As shares plunge again, one Fool is itching to buy a bit of a bank.
Before the credit crunch shook world markets in August 2007, financial shares made up a large proportion of my portfolio.
However, from 2005 onwards, I repeatedly warned readers of a brewing 'financial hurricane', caused by unsustainable booms in house prices and reckless lending. As increasingly more signs of the coming hurricane emerged, such as the huge losses on US subprime mortgages racked up by HSBC (LSE: HSBA), I became increasingly anxious.
By the end of 2007, I had liquidated pretty much my entire holding of financial firms. Out went HBOS and Lloyds TSB -- now combined as Lloyds Banking Group (LSE: LLOY) -- Royal Bank of Scotland (LSE: RBS), Legal & General (LSE: LGEN), Royal SunAlliance (LSE: RSA) and others. After this clear-out, I was left with no exposure to banks and insurers, but plenty of cash.
In hindsight, this sell-off proved to be one of the best financial decisions of my life. More by luck than judgement, I sold off these shares at close to peak prices. More importantly, I sold before some went on to record brutal losses of 95%+.
Biased against banks
Since my 2007 sell-off, I haven't bought even a single share in any bank -- not one in four years.
Frankly, the evidence of reckless behaviour which emerged between 2007 and 2009 put me right off buying bank shares. The £1.3 trillion banking bailout by taxpayers also coloured my judgement, too. Why take the risk of buying into businesses that were so obviously terribly run?
Today, I remain pessimistic about the UK housing market and expect further weakness in house prices. Likewise, I expect consumer and corporate demand for credit to remain weak until at least 2014. Neither trend will help bank profits to grow.
Big, big falls
However, the recent slump in bank shares prices has caught my eye, leaving me wondering if now is a good time to dip a toe back in the banking water.
Here's how the shares of major banks have performed in the last two months, before the latest round of financial turbulence began (ranked from highest to lowest falls):
|Barclays (LSE: BARC)||240p||139p||-42%|
|Royal Bank of Scotland||37p||22p||-40%|
|Lloyds Banking Group||47p||33p||-30%|
Source: Yahoo Finance UK
I have excluded Standard Chartered (LSE: STAN) from my table, because it does little business here in the UK.
As you can see, mega-bank HSBC has been a relative safe haven. The two state-supported banks, Lloyds and RBS, are down significantly but Barclays, with its heavy exposure to investment banking via Barclays Capital, is down a whopping 42%. Barclays shares fell almost 10% yesterday, when the FTSE 100 fell 4.7%. Ouch.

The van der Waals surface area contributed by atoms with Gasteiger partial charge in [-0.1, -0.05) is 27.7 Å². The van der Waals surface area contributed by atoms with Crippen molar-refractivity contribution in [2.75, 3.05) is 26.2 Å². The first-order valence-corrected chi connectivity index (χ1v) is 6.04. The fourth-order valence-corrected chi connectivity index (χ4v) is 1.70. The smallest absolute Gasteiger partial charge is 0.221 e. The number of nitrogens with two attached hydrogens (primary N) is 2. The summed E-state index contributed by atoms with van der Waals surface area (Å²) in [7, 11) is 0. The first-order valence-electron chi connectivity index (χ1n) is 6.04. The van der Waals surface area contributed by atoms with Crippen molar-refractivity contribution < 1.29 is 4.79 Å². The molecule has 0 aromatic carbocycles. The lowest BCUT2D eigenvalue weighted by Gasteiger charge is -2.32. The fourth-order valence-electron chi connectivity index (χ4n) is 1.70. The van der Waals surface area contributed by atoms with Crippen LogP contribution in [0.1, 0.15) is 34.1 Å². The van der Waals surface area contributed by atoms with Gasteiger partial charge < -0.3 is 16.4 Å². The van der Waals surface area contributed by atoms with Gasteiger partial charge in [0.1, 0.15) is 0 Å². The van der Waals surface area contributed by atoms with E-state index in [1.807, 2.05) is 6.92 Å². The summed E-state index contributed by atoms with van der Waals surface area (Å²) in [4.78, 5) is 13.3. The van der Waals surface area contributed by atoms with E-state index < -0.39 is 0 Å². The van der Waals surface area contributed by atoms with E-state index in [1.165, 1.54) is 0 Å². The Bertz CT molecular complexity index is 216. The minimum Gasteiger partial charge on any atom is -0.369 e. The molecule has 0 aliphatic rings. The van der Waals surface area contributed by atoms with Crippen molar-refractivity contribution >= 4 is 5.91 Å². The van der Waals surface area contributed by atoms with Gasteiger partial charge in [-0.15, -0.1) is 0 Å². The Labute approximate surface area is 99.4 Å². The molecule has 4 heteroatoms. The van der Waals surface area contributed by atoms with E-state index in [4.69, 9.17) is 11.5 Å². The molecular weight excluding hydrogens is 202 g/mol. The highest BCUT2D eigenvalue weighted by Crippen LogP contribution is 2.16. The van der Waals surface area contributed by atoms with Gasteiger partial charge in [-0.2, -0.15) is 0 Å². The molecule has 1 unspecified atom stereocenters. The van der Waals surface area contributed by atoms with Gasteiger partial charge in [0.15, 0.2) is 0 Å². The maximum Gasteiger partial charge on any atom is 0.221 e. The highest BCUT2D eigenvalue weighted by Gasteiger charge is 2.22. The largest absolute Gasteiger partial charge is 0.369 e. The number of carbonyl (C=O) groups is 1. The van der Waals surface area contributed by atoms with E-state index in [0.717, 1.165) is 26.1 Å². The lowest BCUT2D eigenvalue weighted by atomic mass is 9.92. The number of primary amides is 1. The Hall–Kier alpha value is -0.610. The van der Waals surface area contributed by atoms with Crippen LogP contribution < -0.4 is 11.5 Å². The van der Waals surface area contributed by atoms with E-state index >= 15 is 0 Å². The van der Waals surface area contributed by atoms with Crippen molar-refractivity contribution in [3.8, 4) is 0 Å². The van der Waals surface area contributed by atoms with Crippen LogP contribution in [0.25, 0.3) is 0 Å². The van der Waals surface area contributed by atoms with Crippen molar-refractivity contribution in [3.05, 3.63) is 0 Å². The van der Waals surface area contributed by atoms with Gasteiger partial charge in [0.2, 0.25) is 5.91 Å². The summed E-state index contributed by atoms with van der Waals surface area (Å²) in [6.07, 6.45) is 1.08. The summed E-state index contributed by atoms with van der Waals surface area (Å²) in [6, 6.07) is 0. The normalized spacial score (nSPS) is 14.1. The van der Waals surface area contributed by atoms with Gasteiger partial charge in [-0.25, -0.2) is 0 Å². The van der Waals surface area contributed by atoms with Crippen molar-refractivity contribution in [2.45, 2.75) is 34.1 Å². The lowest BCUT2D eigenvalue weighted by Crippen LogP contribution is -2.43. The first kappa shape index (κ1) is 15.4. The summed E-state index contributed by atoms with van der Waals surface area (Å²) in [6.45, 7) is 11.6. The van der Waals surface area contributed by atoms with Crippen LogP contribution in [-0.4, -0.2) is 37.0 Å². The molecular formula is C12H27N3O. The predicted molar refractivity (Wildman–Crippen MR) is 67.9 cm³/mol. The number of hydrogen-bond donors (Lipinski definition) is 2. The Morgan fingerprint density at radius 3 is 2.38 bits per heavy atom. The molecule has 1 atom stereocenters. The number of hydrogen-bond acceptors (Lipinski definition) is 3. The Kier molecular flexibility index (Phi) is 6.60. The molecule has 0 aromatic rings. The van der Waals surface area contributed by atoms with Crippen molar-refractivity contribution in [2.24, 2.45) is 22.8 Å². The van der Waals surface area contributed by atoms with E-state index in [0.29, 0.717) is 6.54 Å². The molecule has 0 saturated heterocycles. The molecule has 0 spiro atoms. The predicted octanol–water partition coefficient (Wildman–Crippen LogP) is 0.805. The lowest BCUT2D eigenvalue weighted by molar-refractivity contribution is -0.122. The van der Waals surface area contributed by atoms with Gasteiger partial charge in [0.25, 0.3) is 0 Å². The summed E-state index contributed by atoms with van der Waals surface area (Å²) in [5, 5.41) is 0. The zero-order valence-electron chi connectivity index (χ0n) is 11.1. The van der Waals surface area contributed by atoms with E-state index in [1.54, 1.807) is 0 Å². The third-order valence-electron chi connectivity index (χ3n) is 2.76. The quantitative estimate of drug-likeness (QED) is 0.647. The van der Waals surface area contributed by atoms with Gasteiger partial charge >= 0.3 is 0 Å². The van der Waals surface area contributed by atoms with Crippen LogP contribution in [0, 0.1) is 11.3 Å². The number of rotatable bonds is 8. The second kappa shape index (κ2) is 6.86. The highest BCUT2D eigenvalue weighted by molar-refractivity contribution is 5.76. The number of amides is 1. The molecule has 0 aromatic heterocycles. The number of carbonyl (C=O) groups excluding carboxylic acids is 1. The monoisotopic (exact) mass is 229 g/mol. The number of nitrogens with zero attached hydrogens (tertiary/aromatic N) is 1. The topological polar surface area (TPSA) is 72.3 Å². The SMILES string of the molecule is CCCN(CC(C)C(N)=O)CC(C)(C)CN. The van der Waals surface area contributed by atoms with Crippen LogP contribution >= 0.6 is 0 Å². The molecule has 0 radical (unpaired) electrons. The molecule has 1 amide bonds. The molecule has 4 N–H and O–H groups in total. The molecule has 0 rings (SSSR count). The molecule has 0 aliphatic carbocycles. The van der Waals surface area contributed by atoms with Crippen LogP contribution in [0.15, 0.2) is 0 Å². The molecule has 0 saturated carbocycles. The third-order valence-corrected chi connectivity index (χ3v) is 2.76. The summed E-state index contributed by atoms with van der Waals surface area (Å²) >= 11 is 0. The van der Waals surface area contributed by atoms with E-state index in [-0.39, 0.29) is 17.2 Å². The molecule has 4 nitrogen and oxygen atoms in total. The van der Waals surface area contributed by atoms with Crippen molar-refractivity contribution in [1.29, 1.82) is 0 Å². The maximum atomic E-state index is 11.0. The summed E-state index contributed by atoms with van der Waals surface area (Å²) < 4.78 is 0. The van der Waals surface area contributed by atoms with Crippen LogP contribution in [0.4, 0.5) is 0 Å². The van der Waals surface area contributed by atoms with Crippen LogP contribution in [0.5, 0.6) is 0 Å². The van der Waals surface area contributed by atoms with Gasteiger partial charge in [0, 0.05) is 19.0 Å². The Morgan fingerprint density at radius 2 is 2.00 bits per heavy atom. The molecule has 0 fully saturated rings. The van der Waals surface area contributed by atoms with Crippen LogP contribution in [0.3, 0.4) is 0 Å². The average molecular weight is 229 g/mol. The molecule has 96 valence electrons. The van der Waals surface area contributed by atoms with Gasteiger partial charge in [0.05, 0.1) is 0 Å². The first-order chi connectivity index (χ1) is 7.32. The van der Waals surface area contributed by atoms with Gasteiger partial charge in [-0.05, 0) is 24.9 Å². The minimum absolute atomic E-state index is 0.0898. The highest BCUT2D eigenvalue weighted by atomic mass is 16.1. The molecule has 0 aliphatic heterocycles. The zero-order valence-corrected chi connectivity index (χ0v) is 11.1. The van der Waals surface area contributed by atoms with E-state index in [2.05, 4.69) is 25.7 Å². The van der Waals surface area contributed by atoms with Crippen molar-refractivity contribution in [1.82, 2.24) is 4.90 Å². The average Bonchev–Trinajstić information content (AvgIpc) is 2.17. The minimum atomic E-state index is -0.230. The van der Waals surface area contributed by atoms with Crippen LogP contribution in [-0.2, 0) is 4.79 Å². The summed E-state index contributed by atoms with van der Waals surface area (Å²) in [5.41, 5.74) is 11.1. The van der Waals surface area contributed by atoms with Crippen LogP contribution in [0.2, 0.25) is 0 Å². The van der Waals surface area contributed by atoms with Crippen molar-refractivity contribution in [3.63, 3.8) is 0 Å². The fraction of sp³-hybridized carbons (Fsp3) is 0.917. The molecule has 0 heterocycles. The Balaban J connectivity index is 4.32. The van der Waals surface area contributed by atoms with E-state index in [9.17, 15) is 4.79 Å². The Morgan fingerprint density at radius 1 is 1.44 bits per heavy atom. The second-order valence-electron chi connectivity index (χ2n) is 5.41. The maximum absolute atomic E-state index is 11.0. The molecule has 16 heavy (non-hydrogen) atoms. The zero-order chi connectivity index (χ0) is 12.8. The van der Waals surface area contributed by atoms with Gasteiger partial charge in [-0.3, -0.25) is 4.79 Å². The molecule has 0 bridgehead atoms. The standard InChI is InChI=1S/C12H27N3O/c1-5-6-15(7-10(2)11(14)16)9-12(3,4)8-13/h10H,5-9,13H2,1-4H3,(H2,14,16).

Of the four banks listed above, HSBC is by far the safest and strongest, but is likely to be the most boring in terms of share-price escalation.
Of the remaining three, I cannot bring myself to buy Lloyds (41% taxpayer-owned) and RBS (83% taxpayer-owned), as they don't pay dividends. Also, I fear that meddling politicians could interfere with these two banks anew.
Thus, I'm left with Barclays as the bank to run my rule over. Here are the latest forecasts for its fundamentals, based on yesterday's closing price of 139p:
|Market value||£17 billion|
Source: Digital Look
If this were any company other than a bank, I'd seize on these fundamentals as a strong argument to buy its shares.
What's more, capitalised at a mere £17 billion, Barclays today is now a tiddler when compared with its global peers. Hence, it would be a cheap prize for a well-capitalised foreign bank to snap up. The way things are right now, 300p a share would probably tempt big shareholders to sell.
All things must pass
In short, barring another financial Apocalypse on par with the aftermath of the bankruptcy of Lehman Brothers in September 2008, Barclays looks like a (nervous) buy to me.
Sure, buying Barclays now may mean enduring months of roller-coaster turbulence as shares jump and slump in response to economic news from the UK, US and Europe. Even so, I reckon there is a big disconnect between Barclays' future prospects and its current share price.
Brave, bold buyers of Barclays today could well prove to be tomorrow's big winners!
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